There is another painful thing I must tell you, and that is that we have had to move from our old home, also on account of the expense, and you will not find it nearly so pleasant or convenient here as at the old house, but I know my brave daughter will bear it like a soldier and be as helpful and resourceful as her mother has always been. It gives me great comfort to think of your immediate coming, for Louise is working too hard for so young a girl. Harry helps her as much as he can. Moreover, I feel troubled about Carey. He is getting into the habit of staying out late with the boys, and—but you will know how to help him when you get here. You and he were always good friends. I cannot tell you what a tower of strength you seem to me to be just now in this culmination of trials. Be sure to telegraph me on what train you will arrive, and we will meet you.
With deep regret at the necessity of this recall, which I know will be a great trial to you,
Your loving father
Cornelia looked like anything but a tower of strength as she folded the letter and slipped it back into her handbag with a deep-drawn sigh. It had given her the same feeling of finality that had come when she first read it. She had hoped there might be a glimmer, a ray, somewhere in this second reading that would help her to hope she might go back to college pretty soon when she had put the family on its feet again and found the right person to look after them. But this money affair that Father laid so much emphasis upon was something that she could not quite understand. If Father only understood how much money she could make once she was an interior decorator in some large, established firm, he would see that a little money spent now would bring large returns. Why, even if he had to borrow some to keep her in college till her course was finished, he would lose nothing in the end.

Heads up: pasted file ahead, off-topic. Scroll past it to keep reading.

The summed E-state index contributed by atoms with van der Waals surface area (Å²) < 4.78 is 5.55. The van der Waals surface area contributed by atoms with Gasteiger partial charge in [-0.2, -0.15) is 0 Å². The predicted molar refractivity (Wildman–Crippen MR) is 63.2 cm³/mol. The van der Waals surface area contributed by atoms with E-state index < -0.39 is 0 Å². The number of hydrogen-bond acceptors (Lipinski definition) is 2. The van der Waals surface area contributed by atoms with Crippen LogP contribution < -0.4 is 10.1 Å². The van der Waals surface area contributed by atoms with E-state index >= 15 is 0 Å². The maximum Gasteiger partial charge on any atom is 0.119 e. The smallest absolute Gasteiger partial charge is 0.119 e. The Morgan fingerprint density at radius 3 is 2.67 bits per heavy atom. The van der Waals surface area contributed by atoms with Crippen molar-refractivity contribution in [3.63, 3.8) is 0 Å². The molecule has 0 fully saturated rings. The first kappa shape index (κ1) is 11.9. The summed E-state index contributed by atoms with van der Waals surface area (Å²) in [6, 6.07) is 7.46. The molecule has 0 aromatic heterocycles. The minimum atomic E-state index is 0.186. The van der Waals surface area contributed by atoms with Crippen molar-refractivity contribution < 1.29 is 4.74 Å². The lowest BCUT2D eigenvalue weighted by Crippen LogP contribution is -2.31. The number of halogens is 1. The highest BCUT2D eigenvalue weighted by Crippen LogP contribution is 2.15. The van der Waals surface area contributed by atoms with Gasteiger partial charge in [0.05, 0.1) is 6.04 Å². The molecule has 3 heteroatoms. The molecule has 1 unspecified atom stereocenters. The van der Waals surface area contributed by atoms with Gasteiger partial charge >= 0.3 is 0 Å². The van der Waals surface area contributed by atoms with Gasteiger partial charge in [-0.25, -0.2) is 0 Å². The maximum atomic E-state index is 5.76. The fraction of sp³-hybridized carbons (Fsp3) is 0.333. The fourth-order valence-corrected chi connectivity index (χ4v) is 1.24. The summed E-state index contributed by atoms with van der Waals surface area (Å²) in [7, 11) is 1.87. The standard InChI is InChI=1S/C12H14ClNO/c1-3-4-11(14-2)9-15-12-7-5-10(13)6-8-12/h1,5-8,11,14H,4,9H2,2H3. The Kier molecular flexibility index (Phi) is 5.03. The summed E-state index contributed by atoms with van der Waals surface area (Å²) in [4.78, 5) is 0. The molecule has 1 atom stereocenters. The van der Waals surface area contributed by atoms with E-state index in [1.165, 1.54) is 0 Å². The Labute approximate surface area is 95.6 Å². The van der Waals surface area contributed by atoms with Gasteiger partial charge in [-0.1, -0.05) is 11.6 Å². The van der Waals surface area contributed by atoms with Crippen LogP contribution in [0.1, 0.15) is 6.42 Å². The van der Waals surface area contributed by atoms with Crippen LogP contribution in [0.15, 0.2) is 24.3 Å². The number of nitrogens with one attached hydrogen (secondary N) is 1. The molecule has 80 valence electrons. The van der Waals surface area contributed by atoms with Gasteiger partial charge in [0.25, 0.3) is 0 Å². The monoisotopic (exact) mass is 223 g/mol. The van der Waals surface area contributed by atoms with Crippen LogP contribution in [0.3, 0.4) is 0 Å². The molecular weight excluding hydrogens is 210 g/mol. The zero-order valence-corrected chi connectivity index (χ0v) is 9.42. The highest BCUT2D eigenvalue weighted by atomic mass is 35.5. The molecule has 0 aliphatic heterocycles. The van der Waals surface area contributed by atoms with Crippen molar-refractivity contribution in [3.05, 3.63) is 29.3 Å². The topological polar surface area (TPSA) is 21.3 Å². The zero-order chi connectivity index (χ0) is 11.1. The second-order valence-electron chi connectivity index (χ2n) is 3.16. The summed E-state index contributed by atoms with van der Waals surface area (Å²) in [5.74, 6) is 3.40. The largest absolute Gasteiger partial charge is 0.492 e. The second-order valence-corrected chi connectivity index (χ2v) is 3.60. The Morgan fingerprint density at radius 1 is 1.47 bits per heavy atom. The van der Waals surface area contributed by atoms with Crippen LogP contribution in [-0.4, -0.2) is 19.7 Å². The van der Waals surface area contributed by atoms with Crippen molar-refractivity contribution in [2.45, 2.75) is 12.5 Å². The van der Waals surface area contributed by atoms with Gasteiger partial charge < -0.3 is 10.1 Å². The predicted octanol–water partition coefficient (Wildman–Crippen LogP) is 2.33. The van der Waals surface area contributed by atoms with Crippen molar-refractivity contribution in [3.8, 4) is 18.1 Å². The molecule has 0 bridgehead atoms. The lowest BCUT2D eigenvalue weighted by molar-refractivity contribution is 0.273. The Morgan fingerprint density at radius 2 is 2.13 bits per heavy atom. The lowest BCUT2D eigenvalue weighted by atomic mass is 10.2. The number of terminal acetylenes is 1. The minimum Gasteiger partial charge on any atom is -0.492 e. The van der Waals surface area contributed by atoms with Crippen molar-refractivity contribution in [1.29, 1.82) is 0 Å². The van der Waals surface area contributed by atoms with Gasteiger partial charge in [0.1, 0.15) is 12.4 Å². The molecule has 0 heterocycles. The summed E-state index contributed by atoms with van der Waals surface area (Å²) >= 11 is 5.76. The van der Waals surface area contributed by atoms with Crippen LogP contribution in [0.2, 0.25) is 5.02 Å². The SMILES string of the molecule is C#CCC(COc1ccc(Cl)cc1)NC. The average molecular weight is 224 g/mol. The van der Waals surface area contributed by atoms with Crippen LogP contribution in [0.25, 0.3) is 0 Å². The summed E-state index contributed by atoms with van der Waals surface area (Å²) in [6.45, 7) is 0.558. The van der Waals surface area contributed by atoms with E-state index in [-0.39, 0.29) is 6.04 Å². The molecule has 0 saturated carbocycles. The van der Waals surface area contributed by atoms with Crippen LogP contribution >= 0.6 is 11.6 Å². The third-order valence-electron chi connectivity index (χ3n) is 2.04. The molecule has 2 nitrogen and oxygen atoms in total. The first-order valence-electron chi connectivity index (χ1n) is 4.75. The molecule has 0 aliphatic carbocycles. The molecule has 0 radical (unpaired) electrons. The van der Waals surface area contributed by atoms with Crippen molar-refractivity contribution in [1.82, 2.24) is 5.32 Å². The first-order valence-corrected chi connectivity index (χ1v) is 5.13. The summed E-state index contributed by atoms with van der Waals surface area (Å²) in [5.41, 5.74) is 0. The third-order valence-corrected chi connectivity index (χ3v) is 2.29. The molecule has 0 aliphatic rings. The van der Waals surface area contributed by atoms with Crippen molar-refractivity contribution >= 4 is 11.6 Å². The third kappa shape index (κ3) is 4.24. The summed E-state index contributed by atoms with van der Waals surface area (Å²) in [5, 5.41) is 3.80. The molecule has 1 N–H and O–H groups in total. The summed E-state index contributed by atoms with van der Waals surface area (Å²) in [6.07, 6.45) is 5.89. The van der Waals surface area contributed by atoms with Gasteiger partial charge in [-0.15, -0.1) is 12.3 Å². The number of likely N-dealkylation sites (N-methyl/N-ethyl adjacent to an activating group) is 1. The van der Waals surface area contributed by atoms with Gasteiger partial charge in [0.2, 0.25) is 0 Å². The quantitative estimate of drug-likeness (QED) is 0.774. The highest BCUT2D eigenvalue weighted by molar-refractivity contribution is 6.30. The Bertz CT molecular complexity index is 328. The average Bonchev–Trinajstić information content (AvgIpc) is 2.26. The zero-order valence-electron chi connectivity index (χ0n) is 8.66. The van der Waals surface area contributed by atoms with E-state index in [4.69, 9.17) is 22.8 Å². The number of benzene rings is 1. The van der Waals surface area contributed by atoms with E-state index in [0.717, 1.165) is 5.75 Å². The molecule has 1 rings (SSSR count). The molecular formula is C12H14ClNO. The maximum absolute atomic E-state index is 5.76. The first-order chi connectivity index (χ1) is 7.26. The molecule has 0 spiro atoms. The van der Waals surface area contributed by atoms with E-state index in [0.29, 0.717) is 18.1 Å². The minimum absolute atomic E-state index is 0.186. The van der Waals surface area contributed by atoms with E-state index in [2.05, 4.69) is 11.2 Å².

Cornelia put her head back against the cushion and closed her eyes wearily. She hadn’t slept much the night before, and her nerves were taut and strained. This was the first minute in which she had done anything like relax since the letter came—right into the midst of a junior show in which she had had charge of all the stage settings! It really had been dreadful to leave when she was the only one who knew where everything should be. She had spent half the night before making drawings and coloring them and explaining to two half-comprehending classmates. But she was sure they would make some terrible mistake somewhere, and she would be blamed with the inharmony of the thing. It was too bad when she had acquired the reputation of being the only girl in college who could make such effects on the stage. Well, it couldn’t be helped!